As I share these four mindsets, I am speaking largely to my own experience with a few of these because I’ve been guilty of telling these stories to myself as well. As you read, you may see yourself in some of these, too. Here are the mindsets that every preacher must learn to overcome.
This mindset is particularly destructive because the...
What is conversational preaching? What does it look like to preach in a conversational tone? There are many different styles and methods to use when we preach – proclamational, authoritative, narrative – to name a few. And we may employ any number of these styles throughout a preaching career and even in a single sermon. But the tone that, I believe, should pepper our messages is a conversational tone. This article will explain the importance of conversational preaching and how we can utilize it. But first it’s important to define it.
Preaching conversationally is not about having a light-hearted, folksy cadence to your speech. Rather, it’s more about how you place yourself in the seat of your listeners and make them feel heard. To preach conversationally, anticipate what your listeners are thinking and seek to give them a voice when you preach. If preachers seek to speak in a conversational tone, they will empathize with their listeners and...
I want to give you my list of the best 5 books on apologetics. I became passionate about the subject of apologetics in when I was in high school. I attended a leadership camp my junior year, and the camp speaker was an apologist. At first I remember thinking, “What’s he so sorry about?” But “apologetics” isn’t about being sorry. Rather, it’s about being prepared and equipped to defend what you believe and why you believe it.
This particular apologist who spoke at the camp that week opened my eyes to a world I had previously known nothing about. I had grown up in church and believed Christianity was true, but I did not have good reasons for my beliefs. I had a lot of faith, but not a lot of substantial reasons to back up the claims of that faith.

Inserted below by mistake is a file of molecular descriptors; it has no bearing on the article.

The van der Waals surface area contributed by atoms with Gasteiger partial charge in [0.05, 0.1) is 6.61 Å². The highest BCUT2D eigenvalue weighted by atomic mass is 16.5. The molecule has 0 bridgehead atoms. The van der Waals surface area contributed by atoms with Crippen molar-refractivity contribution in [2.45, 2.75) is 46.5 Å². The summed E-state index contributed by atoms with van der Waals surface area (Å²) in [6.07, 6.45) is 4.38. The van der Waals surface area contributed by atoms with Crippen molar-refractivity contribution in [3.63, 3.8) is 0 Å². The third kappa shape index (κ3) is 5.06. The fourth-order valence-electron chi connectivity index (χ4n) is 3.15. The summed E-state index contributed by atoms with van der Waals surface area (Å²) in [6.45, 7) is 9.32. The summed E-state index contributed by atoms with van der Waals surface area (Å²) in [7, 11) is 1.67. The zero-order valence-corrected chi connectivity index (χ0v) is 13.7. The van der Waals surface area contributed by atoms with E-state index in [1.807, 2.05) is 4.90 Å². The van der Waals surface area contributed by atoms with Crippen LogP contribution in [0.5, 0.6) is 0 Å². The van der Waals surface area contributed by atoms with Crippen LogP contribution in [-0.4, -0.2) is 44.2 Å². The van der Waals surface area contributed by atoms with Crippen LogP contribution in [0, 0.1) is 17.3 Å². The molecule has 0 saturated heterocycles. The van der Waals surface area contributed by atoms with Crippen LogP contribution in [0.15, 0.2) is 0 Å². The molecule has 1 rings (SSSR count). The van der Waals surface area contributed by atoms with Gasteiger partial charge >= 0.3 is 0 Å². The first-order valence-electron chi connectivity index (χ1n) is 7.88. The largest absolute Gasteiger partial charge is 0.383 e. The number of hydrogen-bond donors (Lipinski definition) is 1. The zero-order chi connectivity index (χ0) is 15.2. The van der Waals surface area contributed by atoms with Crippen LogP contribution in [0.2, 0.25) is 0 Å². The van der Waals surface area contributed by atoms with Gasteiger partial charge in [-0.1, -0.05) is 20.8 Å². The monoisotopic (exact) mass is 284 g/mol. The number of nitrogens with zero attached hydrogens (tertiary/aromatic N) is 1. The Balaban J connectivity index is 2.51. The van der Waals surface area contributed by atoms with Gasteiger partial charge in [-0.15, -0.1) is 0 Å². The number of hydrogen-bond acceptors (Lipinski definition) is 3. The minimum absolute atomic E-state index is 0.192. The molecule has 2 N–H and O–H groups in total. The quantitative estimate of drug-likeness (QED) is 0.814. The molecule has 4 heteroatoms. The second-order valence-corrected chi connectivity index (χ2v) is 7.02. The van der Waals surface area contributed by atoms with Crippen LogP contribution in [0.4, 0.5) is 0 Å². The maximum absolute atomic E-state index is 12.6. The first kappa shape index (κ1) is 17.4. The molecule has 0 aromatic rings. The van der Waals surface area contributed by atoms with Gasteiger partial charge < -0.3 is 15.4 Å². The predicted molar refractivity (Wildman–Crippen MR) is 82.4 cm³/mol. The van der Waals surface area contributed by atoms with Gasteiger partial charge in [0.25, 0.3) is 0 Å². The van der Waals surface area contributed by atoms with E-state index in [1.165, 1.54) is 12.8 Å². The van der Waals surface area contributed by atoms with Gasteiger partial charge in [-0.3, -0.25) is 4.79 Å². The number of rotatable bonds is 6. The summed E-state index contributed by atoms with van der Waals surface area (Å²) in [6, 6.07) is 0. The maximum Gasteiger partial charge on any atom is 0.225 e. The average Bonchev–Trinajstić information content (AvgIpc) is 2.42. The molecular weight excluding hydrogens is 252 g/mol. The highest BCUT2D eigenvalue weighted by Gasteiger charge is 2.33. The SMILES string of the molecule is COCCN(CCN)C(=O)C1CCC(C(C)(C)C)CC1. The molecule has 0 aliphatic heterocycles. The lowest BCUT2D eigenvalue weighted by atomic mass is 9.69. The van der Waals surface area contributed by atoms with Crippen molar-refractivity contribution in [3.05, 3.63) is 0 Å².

That week I was exposed to the ideas and arguments for the existence of God, veracity of Scripture, reality of the resurrection and more. It was life-changing because I started to realize that...
What’s the difference between preaching and teaching? This is a question a lot of church leaders ask. Or perhaps it could be posed this way, “Is this particular form of speaking considered preaching or teaching?” There is a difference, but it can be hard to articulate exactly what that difference is and why it matters. The words we use to describe our communication are important.
It’s important to have clarity so that you know, as a presenter, what your aim should be in a given context – whether preaching, teaching or otherwise. As for the delineation between preaching and teaching, this article will show you what the difference is and why it is important to distinguish between the two forms of communicating content. Simply put: The difference between preaching and teaching is that preaching is primarily geared toward life-change while teaching is primarily aimed at transferring knowledge.
Are you interested in discovering how to study...
In this video I talk about how to build tension not just for the sermon generally, but for each point you make. This keeps engagement high all throughout the sermon. Thanks for watching!
This video shows how to use the "ME WE GOD YOU WE" preaching method that Andy Stanley teaches in his book, Communicating for a Change.